Today, the Haffkine Institute for Training, Research and Testing houses a recently refurbished museum on campus which showcases both the earlier history of the building, as the home of colonial Bombay’s first citizen, and its special place in the sphere of scientific discovery, innovation and learning. My personal highlights included the Haffkine Flask, specially designed by Haffkine to grow cultures of the plague bacteria and a series of striking photographs that take you back to the struggle to rid Bombay of the plague. Science and art merge in almost ethereal fibreglass sculptures of enlarged forms of the Human Immunodeficiency Virus (HIV), Rabies and E. Coli amongst others. For those with stronger stomachs, the museum is best known for its collection of snake skeletons and wet specimens. And, if that wasn’t enough to get you to visit, you can even clone your own sheep! Don’t believe me? Go find out.
To make an appointment to visit, contact firstname.lastname@example.org.
Mumbai, hot, humid and sweaty, has been waiting breathlessly for some real rain. And really rain it finally did, yesterday during my heritage walk through Bandra’s past, present and future. The walk was fully booked and it was such a pleasure to have a large group of enthusiastic and willing participants, who continued walking despite being down-poured upon once, twice, then again and again! Here are just a few images, courtesy walk collaborator Mumbai Riders.
Bring your umbrella and boots and join us, next time?:)
In the few weeks since my last post, the final year History students from St. Xavier’s and I been busy visiting a diverse range of exhibition spaces and types in Mumbai – from the large, public Dr. Bhau Daji Lad Museum, which curates and showcases contemporary art for all alongside a historic collection, to the community focused Archdiocesan Heritage Museum in Goregaon, Tarq at the cutting edge of the contemporary art gallery space and the new Piramal Museum of Art, housed, excitingly, within a corporate office building. We were incredibly fortunate to meet several young professionals at many of these museums and galleries, people in diverse roles who generously and honestly shared their experiences, roles, views and advice with the students.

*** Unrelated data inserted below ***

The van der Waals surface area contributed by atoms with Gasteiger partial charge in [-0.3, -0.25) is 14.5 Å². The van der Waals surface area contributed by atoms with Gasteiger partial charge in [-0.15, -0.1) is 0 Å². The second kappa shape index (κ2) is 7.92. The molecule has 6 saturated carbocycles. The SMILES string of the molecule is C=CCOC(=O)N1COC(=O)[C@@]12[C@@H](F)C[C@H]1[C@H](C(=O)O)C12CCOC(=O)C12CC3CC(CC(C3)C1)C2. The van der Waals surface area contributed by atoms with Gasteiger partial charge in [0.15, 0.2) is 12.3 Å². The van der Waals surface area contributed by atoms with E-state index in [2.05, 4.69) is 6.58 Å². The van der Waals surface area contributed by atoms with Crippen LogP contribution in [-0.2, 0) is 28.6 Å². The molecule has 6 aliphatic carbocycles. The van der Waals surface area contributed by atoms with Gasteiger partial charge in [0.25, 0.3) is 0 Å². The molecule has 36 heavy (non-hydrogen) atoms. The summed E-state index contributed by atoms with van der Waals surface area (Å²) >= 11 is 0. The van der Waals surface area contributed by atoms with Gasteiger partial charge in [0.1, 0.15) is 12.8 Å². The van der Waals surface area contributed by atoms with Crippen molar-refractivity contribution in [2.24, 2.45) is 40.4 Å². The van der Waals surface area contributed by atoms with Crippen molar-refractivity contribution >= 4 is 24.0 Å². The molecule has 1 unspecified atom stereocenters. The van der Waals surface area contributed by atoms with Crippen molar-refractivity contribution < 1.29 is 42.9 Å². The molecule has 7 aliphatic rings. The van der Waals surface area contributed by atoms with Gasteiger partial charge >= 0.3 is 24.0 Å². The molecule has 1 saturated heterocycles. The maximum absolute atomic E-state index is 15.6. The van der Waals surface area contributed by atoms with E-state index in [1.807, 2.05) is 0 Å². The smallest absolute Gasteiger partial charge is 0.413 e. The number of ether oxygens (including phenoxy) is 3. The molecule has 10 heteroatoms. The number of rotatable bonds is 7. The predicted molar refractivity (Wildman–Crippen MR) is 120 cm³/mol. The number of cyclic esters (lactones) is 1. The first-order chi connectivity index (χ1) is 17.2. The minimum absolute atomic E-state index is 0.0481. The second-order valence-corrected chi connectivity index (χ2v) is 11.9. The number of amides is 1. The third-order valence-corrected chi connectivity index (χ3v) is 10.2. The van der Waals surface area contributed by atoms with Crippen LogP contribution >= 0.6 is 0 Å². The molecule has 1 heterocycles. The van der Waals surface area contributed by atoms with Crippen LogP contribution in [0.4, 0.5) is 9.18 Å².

These visits were followed by an in-depth presentation and interaction with one of the city’s leading young exhibition designers. In each of these conversations we kept circling back to what is perhaps the most crucial element in exhibition thinking and building – the audience!
Armed with new learnings and ideas, the class and I held a workshop session during which we highlighted the diverse roles and players required to team-build a successful exhibition, matching students to those roles based on their strengths and interests. Each student will be performing a minimum of two roles. In groups, students are now working under research leads to build the content that will help define the exhibition’s storylines in the next phase.
Next week, we meet the collector and scholar whose stamp collection they will be displaying, and hopefully we will have tons of questions for him:)
I’d like end this update with a shout out to the Department of History faculty and Principal of St. Xavier’s College, for their incredible support and encouragement of this intensive, student-led learning project. We need more educators like them.